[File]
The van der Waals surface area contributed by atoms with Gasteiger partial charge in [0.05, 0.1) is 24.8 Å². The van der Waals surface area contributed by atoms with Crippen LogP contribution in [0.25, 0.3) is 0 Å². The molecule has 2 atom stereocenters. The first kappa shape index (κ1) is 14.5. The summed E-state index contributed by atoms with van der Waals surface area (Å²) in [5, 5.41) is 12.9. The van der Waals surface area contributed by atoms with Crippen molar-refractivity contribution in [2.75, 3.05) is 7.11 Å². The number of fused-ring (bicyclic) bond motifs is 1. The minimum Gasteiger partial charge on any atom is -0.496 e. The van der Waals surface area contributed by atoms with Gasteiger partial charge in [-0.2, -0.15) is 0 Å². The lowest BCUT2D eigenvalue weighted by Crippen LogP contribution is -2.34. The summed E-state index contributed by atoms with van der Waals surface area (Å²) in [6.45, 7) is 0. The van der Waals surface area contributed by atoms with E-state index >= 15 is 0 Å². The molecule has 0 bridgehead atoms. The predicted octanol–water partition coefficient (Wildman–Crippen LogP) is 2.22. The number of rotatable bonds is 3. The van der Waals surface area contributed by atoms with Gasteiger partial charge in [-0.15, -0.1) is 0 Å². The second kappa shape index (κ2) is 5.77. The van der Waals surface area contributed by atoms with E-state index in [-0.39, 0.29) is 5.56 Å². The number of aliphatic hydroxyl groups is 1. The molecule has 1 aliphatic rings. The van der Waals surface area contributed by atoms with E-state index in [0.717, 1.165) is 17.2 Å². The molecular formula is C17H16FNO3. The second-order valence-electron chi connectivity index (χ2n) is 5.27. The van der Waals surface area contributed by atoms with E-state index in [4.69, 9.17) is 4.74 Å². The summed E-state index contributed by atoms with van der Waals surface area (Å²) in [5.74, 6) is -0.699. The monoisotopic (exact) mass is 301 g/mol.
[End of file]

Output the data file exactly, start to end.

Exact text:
The van der Waals surface area contributed by atoms with Gasteiger partial charge in [0.05, 0.1) is 24.8 Å². The van der Waals surface area contributed by atoms with Crippen LogP contribution in [0.25, 0.3) is 0 Å². The molecule has 2 atom stereocenters. The first kappa shape index (κ1) is 14.5. The summed E-state index contributed by atoms with van der Waals surface area (Å²) in [5, 5.41) is 12.9. The van der Waals surface area contributed by atoms with Crippen molar-refractivity contribution in [2.75, 3.05) is 7.11 Å². The number of fused-ring (bicyclic) bond motifs is 1. The minimum Gasteiger partial charge on any atom is -0.496 e. The van der Waals surface area contributed by atoms with Gasteiger partial charge in [-0.2, -0.15) is 0 Å². The lowest BCUT2D eigenvalue weighted by Crippen LogP contribution is -2.34. The summed E-state index contributed by atoms with van der Waals surface area (Å²) in [6.45, 7) is 0. The van der Waals surface area contributed by atoms with E-state index >= 15 is 0 Å². The molecule has 0 bridgehead atoms. The predicted octanol–water partition coefficient (Wildman–Crippen LogP) is 2.22. The number of rotatable bonds is 3. The van der Waals surface area contributed by atoms with Gasteiger partial charge in [-0.15, -0.1) is 0 Å². The second kappa shape index (κ2) is 5.77. The van der Waals surface area contributed by atoms with E-state index in [-0.39, 0.29) is 5.56 Å². The number of aliphatic hydroxyl groups is 1. The molecule has 1 aliphatic rings. The van der Waals surface area contributed by atoms with E-state index in [0.717, 1.165) is 17.2 Å². The molecular formula is C17H16FNO3. The second-order valence-electron chi connectivity index (χ2n) is 5.27. The van der Waals surface area contributed by atoms with E-state index in [4.69, 9.17) is 4.74 Å². The summed E-state index contributed by atoms with van der Waals surface area (Å²) in [5.74, 6) is -0.699. The monoisotopic (exact) mass is 301 g/mol.